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Solder causing adhesion problems

Hi All:

We have a company that is plating electroless nickel onto a heat sink that has had copper fins soldered to the main body (also copper). The solder turns black when process through the cleaning operations: alkaline soak, alkaline electroclean, HCl pickle. This has caused adhesion problems , so the platers give the parts a quick copper strike prior to e/n.

I would like to avoid the copper strike for several reasons, including process efficiency: The parts are processed on a hoist up until the copper strike, when they need to be manually handled.

Is the strike acting more as a cleaner than a strike? Note that there are times that the solder is not entirely covered.

So, are there any methods to clean the parts that don't involve current, such as a cyanide based cleaner, microetch, etc.?

Thanks in advance for any help/guidance you can give.

Chris Ford
MA Toxics Use Reduction Inst. - Lowell, Massachusetts

Any major supplier of cleaning chemicals can help with the selection of a proper clean and etch cycle.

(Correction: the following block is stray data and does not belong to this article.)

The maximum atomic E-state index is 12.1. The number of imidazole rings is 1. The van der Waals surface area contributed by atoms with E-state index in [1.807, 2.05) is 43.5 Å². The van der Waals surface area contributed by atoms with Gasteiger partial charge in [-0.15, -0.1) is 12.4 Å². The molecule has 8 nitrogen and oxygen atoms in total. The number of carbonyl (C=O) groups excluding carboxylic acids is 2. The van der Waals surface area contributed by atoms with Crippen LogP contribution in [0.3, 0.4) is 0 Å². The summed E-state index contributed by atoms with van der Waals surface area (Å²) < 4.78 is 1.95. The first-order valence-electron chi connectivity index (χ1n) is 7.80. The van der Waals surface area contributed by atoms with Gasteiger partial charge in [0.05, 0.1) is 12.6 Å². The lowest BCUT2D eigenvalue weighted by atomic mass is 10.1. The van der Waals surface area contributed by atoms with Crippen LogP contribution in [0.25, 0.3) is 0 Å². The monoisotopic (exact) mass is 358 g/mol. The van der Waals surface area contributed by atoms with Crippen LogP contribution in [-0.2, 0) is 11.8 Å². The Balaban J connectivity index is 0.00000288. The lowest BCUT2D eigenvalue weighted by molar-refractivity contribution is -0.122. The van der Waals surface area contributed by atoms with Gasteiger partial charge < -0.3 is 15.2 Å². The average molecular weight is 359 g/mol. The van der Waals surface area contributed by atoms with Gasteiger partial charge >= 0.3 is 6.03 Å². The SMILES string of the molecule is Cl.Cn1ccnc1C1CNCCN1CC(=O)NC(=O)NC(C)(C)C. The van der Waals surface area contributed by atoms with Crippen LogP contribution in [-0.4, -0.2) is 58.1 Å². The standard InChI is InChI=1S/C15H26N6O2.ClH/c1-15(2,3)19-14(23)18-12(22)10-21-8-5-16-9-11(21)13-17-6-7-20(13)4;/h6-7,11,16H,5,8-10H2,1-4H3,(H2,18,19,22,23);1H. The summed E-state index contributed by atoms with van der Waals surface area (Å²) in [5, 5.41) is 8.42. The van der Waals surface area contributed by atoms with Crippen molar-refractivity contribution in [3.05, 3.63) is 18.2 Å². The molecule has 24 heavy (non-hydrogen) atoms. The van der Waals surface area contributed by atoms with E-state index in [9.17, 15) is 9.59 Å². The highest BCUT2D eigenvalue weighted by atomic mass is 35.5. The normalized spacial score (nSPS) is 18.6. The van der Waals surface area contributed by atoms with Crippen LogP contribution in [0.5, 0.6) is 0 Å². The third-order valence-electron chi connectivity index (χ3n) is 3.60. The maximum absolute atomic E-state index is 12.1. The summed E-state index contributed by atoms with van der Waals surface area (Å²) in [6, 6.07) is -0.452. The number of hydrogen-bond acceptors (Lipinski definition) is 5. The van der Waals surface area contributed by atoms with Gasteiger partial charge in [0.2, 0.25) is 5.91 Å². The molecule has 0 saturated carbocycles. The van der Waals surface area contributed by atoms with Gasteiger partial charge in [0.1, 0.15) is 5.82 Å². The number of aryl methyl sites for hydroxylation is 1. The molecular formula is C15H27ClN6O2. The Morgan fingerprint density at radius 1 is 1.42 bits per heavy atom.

If this is tin -lead solder, the lead is the problem and you will probably have to go to a fluoboric acid etch. If I remember right, lead does not like high alkalinity and long soaks.

If the solder is not tin-lead, that needs to be known.

You also need to look and see if it the flux causing the problem.

You do not mention the size of the part.

You may have to find another plater if your current one can not adapt his line.

James Watts
- Navarre, Florida



I suspect the cause of your problem is the HCl pickle. It can normally be counted on to turn solder or tin lead plate quite black. The copper strike is probably a sulphate bath and the sulfuric acid can remove some of the black oxide from the pickle, but obviously not all. I would suggest using a different acid as a final pickle. You would not want to use a microetch with solder and Cu together. Try an acid cleaner designed to be a pre-plate cleaner and use 10% sulfuric as the final pickle. I don't know what to expect of electroless nickel over solder, but you must de-oxidize both surfaces to have good results. If you continue to have trouble, give me a call. We specialize in surface treatments and pre-plate cleaners in circuit manufacture and can probably brain-storm a solution together.

Good luck,

Jim Taylor

James M. Taylor

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